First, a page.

In 1938, Murray Burnett, a high school English teacher from New York, took a trip with his wife to Vienna, which, following the annexation of Austria by Germany earlier that same year, had fallen under Nazi control.
Burnett, Jewish, was shocked by the “indescribable horror” of the already robust Nazi presence in Vienna. He observed vile propaganda papering the city, posters with ugly Jewish caricatures, the words “murderer” and “thief” slapped across them, and later recalled the militant atmosphere of Vienna as an ominous, “city of marching feet.”
Burnett returned to America consumed by “the white heat of anger … at stupid people who refused to acknowledge that Hitler and Nazism were a threat.”
He set out to write an anti-Nazi play, and wound up collaborating with co-author Joan Alison to write a script about a cynical American, navigating the rising tide of fascism in a little gin joint along the North African coast, called “Everybody Comes to Rick’s.”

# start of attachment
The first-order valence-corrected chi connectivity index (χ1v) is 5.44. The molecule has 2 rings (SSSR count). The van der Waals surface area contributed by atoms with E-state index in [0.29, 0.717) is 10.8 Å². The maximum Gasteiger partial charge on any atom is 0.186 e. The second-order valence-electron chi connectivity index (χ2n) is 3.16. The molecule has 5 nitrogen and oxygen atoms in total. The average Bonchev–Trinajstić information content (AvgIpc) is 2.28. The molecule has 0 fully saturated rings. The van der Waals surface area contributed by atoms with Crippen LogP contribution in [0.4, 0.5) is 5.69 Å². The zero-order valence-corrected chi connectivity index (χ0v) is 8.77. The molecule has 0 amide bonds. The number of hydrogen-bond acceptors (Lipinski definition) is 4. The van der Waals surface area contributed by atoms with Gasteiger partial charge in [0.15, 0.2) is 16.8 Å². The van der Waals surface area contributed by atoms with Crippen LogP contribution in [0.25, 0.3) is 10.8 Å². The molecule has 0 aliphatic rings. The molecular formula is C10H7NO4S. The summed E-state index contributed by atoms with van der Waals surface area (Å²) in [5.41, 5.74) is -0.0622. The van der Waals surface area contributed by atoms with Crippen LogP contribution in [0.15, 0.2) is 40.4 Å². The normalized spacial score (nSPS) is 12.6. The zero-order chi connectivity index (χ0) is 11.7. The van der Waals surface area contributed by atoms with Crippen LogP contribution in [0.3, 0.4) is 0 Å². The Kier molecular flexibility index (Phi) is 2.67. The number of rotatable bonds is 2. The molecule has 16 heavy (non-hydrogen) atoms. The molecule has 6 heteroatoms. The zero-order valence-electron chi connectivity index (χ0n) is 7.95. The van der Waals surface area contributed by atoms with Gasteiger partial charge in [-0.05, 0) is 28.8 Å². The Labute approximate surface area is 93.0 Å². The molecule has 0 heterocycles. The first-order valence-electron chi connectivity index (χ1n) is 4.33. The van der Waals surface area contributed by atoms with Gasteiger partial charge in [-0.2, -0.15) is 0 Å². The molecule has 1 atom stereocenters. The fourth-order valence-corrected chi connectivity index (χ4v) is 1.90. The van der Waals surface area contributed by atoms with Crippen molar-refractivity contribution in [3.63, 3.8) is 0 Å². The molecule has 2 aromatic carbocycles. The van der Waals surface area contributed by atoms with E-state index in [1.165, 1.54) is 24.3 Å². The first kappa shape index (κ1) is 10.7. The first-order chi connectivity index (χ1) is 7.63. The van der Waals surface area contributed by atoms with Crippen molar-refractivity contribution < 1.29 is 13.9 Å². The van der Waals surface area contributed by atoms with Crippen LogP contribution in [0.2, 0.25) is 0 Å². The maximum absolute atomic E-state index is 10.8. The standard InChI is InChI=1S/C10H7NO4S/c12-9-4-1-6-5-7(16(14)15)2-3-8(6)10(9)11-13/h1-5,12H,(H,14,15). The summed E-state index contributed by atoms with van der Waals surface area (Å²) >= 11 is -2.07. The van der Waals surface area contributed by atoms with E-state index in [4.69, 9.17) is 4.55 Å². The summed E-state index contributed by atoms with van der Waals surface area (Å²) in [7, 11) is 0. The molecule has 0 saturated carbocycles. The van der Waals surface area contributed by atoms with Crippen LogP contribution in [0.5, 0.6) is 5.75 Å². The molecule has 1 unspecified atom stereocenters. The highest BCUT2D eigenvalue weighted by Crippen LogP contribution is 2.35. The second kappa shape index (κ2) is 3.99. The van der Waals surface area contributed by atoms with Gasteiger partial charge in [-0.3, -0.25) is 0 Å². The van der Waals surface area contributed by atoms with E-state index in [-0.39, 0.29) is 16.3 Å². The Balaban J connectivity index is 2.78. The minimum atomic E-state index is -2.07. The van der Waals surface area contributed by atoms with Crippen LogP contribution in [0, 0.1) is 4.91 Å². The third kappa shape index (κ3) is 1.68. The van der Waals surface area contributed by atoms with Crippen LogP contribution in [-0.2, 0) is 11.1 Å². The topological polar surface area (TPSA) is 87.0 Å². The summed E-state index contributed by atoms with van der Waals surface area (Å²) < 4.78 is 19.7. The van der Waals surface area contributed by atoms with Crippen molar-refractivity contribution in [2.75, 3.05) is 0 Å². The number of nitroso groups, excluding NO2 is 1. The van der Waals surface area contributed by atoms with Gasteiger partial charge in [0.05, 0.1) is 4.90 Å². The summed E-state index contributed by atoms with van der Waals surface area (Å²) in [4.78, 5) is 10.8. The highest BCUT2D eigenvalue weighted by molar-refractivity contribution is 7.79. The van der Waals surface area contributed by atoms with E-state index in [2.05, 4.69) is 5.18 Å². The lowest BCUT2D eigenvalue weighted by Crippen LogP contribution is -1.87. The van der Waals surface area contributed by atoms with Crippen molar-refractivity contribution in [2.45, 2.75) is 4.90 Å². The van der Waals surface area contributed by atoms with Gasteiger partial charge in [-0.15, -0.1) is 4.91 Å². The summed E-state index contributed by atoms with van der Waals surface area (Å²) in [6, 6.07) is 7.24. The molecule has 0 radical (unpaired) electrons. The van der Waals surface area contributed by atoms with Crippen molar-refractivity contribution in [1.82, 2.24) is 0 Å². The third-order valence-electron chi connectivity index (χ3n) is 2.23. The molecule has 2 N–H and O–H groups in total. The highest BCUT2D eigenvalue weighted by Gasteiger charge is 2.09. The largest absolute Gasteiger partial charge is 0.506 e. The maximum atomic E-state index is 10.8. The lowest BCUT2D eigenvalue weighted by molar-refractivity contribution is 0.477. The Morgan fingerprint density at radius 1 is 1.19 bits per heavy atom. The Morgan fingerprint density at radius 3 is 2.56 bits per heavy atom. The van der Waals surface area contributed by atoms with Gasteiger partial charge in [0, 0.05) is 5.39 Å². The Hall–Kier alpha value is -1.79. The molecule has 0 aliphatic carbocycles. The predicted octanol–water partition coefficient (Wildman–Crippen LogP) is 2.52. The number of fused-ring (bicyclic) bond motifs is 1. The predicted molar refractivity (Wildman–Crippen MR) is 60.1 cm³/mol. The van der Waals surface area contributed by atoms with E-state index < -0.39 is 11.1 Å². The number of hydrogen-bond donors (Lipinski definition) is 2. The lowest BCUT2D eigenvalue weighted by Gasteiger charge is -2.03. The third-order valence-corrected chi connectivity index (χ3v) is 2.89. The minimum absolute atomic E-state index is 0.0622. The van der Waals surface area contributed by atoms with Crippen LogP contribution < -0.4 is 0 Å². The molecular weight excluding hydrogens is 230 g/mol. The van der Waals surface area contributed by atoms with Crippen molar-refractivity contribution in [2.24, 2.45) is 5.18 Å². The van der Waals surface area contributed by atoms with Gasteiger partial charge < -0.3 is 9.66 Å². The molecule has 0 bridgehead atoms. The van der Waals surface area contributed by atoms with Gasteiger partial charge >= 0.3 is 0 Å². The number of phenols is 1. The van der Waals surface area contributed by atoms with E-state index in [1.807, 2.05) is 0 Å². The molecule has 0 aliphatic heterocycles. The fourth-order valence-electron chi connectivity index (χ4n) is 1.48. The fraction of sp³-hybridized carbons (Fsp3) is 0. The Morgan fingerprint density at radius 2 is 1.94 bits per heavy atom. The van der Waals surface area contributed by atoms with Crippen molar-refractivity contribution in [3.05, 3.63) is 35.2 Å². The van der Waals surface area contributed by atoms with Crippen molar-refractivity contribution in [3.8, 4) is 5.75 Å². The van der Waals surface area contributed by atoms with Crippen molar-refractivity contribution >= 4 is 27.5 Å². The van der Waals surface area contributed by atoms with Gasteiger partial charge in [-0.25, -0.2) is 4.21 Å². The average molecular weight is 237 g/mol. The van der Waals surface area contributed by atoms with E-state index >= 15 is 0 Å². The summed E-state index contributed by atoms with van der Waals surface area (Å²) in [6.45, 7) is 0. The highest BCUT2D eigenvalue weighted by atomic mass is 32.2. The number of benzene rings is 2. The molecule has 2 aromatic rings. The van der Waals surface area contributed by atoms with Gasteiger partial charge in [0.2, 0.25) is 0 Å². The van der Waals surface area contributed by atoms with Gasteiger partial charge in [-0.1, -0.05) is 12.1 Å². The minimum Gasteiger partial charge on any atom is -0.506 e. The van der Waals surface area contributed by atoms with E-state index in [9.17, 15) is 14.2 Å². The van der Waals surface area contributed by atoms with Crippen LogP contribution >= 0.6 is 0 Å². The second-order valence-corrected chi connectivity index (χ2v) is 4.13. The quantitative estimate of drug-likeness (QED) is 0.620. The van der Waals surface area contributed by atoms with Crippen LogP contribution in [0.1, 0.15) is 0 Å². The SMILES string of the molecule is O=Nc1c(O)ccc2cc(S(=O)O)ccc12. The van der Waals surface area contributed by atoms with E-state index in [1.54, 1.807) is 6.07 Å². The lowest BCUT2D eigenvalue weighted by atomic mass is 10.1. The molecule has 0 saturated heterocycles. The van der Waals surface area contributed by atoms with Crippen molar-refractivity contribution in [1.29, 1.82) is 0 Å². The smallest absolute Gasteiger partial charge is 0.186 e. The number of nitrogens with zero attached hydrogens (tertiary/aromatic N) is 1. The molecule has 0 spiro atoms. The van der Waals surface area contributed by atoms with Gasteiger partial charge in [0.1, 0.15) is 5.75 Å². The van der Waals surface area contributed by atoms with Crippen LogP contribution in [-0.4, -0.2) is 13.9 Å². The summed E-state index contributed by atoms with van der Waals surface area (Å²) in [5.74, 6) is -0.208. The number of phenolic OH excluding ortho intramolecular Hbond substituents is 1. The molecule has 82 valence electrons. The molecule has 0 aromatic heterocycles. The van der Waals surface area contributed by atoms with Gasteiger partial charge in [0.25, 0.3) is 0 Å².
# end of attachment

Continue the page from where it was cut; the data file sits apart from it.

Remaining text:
At the time the play was written in the late 1930’s, fascism was rearing its head in Europe, but large swaths of the United States had retreated into obstinate isolationism. Congress was working to tie President Roosevelt’s hands at every turn with the Neutrality Acts, and a sizable percentage of Americans were simply unwilling to sacrifice much, if anything, to confront the growing fascist threat.
In that climate, Murray Burnett’s 1938 passion project was the definition of Rebel Art: bold, insistent and subversive … and exceedingly unlikely to ever see the bright lights of Broadway.
Then came Pearl Harbor, and suddenly Murray Burnett and Joan Alison’s little play became a hot commodity, the movie rights for “Everybody Comes to Rick’s” selling to Warner Bros. for a then-record $20,000.
The resulting film, of course, was “Casablanca,” a towering classic of American cinema, but also, in its own way – and despite being the ultimate big studio Hollywood production – an inspiring, enduring, and endlessly instructive, piece of Rebel Art.